The Rooskey access roundabout is "in a terrible state" and has to be addressed by the TII (Transport Infrastructure Ireland).
Cllr Finola Armstrong-McGuire highlighted the "very poor state" of the roundabout accessing Rooskey from the N4.
"As a Leitrim person I am not proud to see that (the Rooskey roundabout) as an introduction to our county,” she said at the Carrick-on-Shannon Municipal District meeting.
"The issue could be addressed by applying some very simply landscaping to the roundabout. At the moment it looks awful."
A spokesperson for the Council noted the roundabout is actually in Co Longford adding that Cllr Armstrong-McGuire's concerns will be passed on to Longford County Council.
Cllr Des Guckian agreed the roundabout was in a bad state asking what response the Council has received from Longford County Council on this matter.
“We haven't received a reply. We will pass on the concerns raised and we will pass on the reply to that when we get it,” Senior Engineer for Roads, Shay O'Connor, told Cllr Guckian.
“I have raised this before. (This) has to be faced up by to by somebody. We have to keep the boot down on some people to get this done,” observed Cllr Guckian, who also pointed out that a car had recently crashed through the middle of the Dromod roundabout.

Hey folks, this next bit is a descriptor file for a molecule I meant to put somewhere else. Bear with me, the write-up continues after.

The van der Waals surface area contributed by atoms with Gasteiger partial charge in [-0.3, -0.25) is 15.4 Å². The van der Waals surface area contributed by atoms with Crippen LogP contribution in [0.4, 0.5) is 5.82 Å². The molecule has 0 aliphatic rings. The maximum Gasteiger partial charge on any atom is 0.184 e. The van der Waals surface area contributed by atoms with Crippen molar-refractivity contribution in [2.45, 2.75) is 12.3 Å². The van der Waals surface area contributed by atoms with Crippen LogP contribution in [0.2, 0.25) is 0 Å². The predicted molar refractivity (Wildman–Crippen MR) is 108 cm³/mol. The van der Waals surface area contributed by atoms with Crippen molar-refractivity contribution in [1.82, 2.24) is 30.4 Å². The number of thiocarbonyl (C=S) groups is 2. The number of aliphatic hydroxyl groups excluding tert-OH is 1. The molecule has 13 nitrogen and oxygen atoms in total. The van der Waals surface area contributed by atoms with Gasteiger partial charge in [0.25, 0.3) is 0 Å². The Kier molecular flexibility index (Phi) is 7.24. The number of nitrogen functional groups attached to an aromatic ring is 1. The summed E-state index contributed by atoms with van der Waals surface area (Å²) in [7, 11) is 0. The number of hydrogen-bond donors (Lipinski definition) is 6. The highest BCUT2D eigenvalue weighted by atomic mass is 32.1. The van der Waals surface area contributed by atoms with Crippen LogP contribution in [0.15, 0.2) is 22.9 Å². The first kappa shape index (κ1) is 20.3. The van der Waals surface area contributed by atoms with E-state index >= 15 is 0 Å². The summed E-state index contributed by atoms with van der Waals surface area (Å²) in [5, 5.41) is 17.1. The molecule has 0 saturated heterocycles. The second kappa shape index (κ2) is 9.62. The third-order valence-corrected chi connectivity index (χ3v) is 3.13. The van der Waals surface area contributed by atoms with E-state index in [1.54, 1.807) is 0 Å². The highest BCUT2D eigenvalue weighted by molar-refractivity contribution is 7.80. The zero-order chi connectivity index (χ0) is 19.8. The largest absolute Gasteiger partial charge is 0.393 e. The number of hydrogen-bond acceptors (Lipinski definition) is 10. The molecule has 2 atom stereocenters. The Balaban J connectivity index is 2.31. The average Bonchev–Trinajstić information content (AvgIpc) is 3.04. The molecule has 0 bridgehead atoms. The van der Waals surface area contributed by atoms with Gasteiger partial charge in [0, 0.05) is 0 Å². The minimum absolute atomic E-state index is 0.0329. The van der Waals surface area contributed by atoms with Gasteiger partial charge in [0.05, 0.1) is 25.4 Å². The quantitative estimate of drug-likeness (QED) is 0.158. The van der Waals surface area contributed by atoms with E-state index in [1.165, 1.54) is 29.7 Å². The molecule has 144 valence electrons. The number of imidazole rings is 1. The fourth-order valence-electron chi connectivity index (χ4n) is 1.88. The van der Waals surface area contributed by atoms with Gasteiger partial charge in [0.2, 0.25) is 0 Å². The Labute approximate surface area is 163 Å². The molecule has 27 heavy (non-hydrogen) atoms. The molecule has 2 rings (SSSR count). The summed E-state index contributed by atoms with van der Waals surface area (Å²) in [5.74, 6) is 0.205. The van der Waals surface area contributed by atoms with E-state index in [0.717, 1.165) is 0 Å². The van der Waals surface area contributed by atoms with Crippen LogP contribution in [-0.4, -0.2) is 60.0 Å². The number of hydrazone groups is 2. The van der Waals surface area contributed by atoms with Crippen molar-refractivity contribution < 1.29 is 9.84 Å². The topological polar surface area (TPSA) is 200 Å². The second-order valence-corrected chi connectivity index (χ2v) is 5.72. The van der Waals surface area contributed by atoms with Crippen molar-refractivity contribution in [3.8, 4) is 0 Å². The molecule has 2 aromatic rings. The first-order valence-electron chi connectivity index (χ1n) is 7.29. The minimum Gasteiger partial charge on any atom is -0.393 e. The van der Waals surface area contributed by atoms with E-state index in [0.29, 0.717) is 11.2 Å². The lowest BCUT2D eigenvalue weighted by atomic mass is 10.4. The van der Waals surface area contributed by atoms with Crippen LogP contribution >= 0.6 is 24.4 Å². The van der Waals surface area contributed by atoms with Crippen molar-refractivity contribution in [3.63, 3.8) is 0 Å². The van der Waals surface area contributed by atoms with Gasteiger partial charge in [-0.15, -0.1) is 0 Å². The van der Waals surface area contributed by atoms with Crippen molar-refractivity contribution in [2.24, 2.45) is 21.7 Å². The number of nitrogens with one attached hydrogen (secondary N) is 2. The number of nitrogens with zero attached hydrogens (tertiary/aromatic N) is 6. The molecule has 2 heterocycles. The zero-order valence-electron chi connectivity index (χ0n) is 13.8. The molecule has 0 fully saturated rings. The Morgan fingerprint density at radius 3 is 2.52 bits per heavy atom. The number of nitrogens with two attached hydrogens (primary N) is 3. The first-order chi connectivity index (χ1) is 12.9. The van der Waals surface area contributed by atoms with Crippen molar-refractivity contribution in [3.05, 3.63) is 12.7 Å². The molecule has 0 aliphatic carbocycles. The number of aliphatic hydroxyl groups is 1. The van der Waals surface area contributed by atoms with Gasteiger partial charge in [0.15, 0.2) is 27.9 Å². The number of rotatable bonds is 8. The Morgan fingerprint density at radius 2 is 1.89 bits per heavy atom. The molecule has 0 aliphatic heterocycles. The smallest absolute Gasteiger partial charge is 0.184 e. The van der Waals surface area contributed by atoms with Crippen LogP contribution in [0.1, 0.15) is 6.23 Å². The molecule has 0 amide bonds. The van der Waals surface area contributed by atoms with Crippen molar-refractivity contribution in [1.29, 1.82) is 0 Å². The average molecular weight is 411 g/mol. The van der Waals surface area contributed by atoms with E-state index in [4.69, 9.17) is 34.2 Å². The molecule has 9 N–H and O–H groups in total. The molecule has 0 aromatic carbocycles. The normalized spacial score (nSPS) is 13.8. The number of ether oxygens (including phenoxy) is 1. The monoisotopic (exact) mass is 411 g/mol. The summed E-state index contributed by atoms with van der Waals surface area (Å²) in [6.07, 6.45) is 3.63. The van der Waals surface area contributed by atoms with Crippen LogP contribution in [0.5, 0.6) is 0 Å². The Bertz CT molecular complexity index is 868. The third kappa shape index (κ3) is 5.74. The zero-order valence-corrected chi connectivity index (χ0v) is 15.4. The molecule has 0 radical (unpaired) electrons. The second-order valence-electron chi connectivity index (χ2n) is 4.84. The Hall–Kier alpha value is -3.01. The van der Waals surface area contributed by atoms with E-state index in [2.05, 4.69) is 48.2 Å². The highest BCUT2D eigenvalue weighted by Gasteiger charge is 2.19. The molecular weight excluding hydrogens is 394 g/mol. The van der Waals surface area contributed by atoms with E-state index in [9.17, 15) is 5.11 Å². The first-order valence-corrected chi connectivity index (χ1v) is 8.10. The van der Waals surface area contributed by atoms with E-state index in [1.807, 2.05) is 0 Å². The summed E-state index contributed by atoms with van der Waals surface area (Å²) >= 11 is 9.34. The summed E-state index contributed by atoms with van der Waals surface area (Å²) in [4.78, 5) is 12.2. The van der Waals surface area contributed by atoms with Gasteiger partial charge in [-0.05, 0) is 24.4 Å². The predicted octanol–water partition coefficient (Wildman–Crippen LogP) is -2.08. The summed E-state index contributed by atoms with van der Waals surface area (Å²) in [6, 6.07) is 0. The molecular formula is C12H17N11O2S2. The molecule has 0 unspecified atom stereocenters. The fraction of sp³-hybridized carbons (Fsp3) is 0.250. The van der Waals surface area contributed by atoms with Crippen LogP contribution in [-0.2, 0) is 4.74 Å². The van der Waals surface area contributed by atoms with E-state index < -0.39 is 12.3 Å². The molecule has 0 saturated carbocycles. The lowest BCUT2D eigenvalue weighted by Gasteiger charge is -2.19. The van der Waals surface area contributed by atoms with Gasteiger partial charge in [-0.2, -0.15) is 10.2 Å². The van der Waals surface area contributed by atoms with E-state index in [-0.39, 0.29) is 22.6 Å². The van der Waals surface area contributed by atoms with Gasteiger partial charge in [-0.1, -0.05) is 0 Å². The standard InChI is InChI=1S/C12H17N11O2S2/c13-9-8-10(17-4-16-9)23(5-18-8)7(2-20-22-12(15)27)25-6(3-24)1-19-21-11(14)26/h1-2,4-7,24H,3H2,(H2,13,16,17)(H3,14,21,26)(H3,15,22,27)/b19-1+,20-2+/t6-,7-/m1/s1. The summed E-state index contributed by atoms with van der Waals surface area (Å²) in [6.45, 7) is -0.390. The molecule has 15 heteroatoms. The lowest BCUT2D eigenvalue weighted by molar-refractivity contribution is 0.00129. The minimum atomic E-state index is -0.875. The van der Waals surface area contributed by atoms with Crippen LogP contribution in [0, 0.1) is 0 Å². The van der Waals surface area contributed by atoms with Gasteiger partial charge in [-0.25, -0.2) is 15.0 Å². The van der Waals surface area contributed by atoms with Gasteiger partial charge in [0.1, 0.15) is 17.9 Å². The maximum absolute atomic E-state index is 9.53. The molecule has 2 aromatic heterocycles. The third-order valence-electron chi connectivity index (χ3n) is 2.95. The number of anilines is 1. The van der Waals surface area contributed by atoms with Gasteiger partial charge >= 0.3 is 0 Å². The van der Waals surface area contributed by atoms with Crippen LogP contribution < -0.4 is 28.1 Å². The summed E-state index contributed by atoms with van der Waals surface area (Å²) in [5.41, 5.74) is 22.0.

District Engineer, Darragh O'Boyle said he had been in contact with Longford about the Rooskey roundabout and said they were hoping to apply for funds from the TII.
“Perhaps we can do a joint application and include the Dromod roundabout in that as well?” he suggested.
Speaking to the Leitrim Observer following the meeting, Cathaoirleach Cllr Sean McGowan said he fully supported Cllr Armstrong-McGuire’s motion and was calling for funding to provided for both the Rooskey and Dromod roundabouts.
Cllr McGowan said that he has been raising this on a regular basis since the bypass was opened, stating that both roundabouts were too high, they were impossible to maintain and that it was extremely dangerous to carry out any maintenance on them.
He said works are needed to remove a lot of the material on the roundabouts in order to leave a much lower, low- maintenance roundabout.
"If funding is secured the Tidy Towns groups in both Rooskey and Dromod should be consulted to get their views on what type of finish they would like to see on each of the roundabouts," he said.
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